OR WAIT null SECS
In advance of PittconIn advance of Pittcon 2018, leading scientists-Ronald Majors, Richard Henry, John W. Dolan, Zachary S. Breitbach, and Daniel W. Armstrong-who will be speaking at the LCGC awards symposium give us a preview of their talks.
For the past three decades, research and development of new chiral stationary phases (CSPs) has focused on the evaluation and optimization of novel or improved chiral selectors. This focus has been very important because it is well known that maximizing selectivity is the most effective way to improve resolution of two enantiomers. However, it also has led to a shortage of other technological advancements for new CSPs. For example, usual efficiencies of 5-µm fully porous particle (FPP)-based chiral columns are typically an order of magnitude lower than the efficiencies of state-of-the-art achiral columns (that is, 25,000–50,000 plates/m for chiral columns versus 250,000–350,000 plates/m for achiral columns). It is clear that improvements in chiral column technology have lagged behind innovative, high efficiency achiral phases. Herein, recent research on high efficiency chiral stationary phases is described.
The van Deemter equation promises increased efficiency with decreases in particle size. Further, if smaller particles can also be made more uniformly and packed better, then there is an opportunity to achieve very highly efficient columns and chromatography. Using 1.9-µm FPPs that possessed a very narrow particle size distribution (NPSD), the macrocyclic chiral selectors vancomycin, teicoplanin, and teicoplanin aglycone were bonded to sub-2-µm FPPs (1). Interestingly, the surface area of these particles is similar to 5-µm FPPs used in commercial macrocyclic glycopeptide columns. As such, the surface coverage of the chiral selectors on the sub-2-µm FPPs was found to be very similar to commercial 5-µm FPP-based chiral phases. An example of the improved efficiency that can be obtained using a 1.9-µm NPSD FPP CSP is shown in Figure 1a. The clear gains in efficiency are evident as the plate number for the first eluted enantiomer increased more than four times going from the 5-µm column to the 1.9-µm NPSD column. Additionally, the resolution also increased (approximately doubled) on the 1.9-µm NPSD-based column. Also worth noting is the identical retention and selectivity values between the 5-µm and 1.9-µm columns (Figure 1a), meaning one can directly convert back and forth between ultrahigh-pressure liquid chromatography (UHPLC) to high performance liquid chromatography (HPLC)-based chiral phases. Finally, when the 1.9-µm NPSD FPP-based chiral column was compared to an analogous 1.7-µm FPP column (not specifically engineered to control PSD); the NPSD column was twice as efficient at an optimum flow rate (1). The NPSD column also proved more permeable than the standard 1.7-µm FPP column. The high efficiency and reasonable permeability of the NPSD column allowed for the evaluation of ultrafast separations (that is, occurring in less than 60 s) at high flow rates using short columns. Figure 1b shows two examples of ultrafast chiral separations. Of course, as with any small particles, the use of high flow rates leads to increased system pressure, but this is less of an issue in supercritical fluid chromatography (SFC) chiral separations.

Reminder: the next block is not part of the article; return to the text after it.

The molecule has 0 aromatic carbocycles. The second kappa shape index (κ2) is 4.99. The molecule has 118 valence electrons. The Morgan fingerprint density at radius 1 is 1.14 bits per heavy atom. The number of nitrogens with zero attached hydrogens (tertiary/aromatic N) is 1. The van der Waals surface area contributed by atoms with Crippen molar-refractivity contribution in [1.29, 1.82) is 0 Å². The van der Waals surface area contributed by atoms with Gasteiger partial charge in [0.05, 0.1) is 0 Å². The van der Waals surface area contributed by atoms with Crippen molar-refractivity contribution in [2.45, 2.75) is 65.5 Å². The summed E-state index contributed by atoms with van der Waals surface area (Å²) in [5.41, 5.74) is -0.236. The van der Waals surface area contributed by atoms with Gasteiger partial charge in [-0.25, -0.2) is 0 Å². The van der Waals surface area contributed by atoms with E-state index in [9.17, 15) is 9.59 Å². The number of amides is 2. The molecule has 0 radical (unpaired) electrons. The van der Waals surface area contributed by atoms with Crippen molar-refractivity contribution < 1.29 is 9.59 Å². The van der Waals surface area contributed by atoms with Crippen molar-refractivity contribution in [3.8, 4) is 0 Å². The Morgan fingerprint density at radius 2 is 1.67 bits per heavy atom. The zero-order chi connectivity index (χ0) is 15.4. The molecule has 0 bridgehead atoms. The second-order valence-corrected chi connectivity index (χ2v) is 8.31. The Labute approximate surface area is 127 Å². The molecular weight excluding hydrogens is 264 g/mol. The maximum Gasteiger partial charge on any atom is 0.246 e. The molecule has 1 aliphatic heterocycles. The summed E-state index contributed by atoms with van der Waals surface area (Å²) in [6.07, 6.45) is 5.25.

Figure 1: (a) Enantiomeric separation of propranolol on teicoplanin-based chiral columns and (b) ultrafast enantiomeric separation of m-tyrosine (top) and thalidomide (bottom) on the 1.9-µm NPSD FPP teicoplanin CSP. Conditions (a): mobile phase: 60:40:0.3:0.2 acetonitrile-methanol-AA-triethylamine; flow rate: 1.0 mL/min, temperature: 22 °C. Conditions (b), top: mobile phase: 70:30 water-methanol; flow rate: 1.5 mL/min, temperature: 22 °C. Conditions (b), bottom: mobile phase: methanol; flow rate: 3.0 mL/min; temperature: 22 °C.
An alternative way to improve chiral column efficiency is through the use of superficially porous particles (SPPs). This approach is particularly attractive since SPP-based achiral HPLC columns (~3 µm) have been known to yield plate counts as high as sub-2-µm columns without the consequent high pressures.